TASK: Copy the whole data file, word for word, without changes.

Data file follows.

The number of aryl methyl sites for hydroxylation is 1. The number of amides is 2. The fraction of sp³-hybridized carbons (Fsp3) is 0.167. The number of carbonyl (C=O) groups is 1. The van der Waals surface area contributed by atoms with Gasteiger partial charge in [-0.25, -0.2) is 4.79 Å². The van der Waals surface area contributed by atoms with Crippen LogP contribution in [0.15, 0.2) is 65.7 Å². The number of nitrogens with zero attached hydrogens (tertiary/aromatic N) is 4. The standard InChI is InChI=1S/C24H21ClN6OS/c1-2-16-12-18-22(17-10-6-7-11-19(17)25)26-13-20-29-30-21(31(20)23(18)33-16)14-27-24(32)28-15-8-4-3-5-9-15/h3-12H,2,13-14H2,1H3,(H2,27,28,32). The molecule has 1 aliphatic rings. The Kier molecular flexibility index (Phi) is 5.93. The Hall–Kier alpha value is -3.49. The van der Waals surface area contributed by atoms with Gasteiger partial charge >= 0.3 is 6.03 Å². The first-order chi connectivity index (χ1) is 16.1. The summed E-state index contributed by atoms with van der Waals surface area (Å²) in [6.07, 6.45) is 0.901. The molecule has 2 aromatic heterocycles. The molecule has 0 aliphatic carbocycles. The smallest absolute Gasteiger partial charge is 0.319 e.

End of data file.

The number of aryl methyl sites for hydroxylation is 1. The number of amides is 2. The fraction of sp³-hybridized carbons (Fsp3) is 0.167. The number of carbonyl (C=O) groups is 1. The van der Waals surface area contributed by atoms with Gasteiger partial charge in [-0.25, -0.2) is 4.79 Å². The van der Waals surface area contributed by atoms with Crippen LogP contribution in [0.15, 0.2) is 65.7 Å². The number of nitrogens with zero attached hydrogens (tertiary/aromatic N) is 4. The standard InChI is InChI=1S/C24H21ClN6OS/c1-2-16-12-18-22(17-10-6-7-11-19(17)25)26-13-20-29-30-21(31(20)23(18)33-16)14-27-24(32)28-15-8-4-3-5-9-15/h3-12H,2,13-14H2,1H3,(H2,27,28,32). The molecule has 1 aliphatic rings. The Kier molecular flexibility index (Phi) is 5.93. The Hall–Kier alpha value is -3.49. The van der Waals surface area contributed by atoms with Gasteiger partial charge >= 0.3 is 6.03 Å². The first-order chi connectivity index (χ1) is 16.1. The summed E-state index contributed by atoms with van der Waals surface area (Å²) in [6.07, 6.45) is 0.901. The molecule has 2 aromatic heterocycles. The molecule has 0 aliphatic carbocycles. The smallest absolute Gasteiger partial charge is 0.319 e.